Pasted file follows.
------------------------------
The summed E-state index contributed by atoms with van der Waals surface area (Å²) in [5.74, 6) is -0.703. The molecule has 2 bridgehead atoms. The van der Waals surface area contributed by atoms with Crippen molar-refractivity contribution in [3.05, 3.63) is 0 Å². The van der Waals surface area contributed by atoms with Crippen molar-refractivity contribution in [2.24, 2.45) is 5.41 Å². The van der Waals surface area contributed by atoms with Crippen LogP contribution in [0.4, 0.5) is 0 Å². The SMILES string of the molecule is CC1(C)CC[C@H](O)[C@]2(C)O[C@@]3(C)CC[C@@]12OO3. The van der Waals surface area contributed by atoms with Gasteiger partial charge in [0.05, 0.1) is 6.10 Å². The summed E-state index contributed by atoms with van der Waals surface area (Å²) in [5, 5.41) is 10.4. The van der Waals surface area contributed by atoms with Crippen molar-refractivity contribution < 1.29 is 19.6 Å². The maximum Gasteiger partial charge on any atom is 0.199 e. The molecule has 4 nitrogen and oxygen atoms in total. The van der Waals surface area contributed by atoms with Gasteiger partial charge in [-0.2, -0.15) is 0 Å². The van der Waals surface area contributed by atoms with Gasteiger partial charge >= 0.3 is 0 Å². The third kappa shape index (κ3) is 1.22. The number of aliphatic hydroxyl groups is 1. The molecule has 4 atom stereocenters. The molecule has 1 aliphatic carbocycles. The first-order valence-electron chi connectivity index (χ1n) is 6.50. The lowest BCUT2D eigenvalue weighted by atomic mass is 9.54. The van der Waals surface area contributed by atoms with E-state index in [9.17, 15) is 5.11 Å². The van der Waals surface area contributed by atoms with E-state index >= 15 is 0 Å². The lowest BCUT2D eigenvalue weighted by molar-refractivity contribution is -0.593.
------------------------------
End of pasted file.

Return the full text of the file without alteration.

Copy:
The summed E-state index contributed by atoms with van der Waals surface area (Å²) in [5.74, 6) is -0.703. The molecule has 2 bridgehead atoms. The van der Waals surface area contributed by atoms with Crippen molar-refractivity contribution in [3.05, 3.63) is 0 Å². The van der Waals surface area contributed by atoms with Crippen molar-refractivity contribution in [2.24, 2.45) is 5.41 Å². The van der Waals surface area contributed by atoms with Crippen LogP contribution in [0.4, 0.5) is 0 Å². The SMILES string of the molecule is CC1(C)CC[C@H](O)[C@]2(C)O[C@@]3(C)CC[C@@]12OO3. The van der Waals surface area contributed by atoms with Gasteiger partial charge in [0.05, 0.1) is 6.10 Å². The summed E-state index contributed by atoms with van der Waals surface area (Å²) in [5, 5.41) is 10.4. The van der Waals surface area contributed by atoms with Crippen molar-refractivity contribution < 1.29 is 19.6 Å². The maximum Gasteiger partial charge on any atom is 0.199 e. The molecule has 4 nitrogen and oxygen atoms in total. The van der Waals surface area contributed by atoms with Gasteiger partial charge in [-0.2, -0.15) is 0 Å². The van der Waals surface area contributed by atoms with Gasteiger partial charge >= 0.3 is 0 Å². The third kappa shape index (κ3) is 1.22. The number of aliphatic hydroxyl groups is 1. The molecule has 4 atom stereocenters. The molecule has 1 aliphatic carbocycles. The first-order valence-electron chi connectivity index (χ1n) is 6.50. The lowest BCUT2D eigenvalue weighted by atomic mass is 9.54. The van der Waals surface area contributed by atoms with E-state index in [9.17, 15) is 5.11 Å². The van der Waals surface area contributed by atoms with E-state index >= 15 is 0 Å². The lowest BCUT2D eigenvalue weighted by molar-refractivity contribution is -0.593.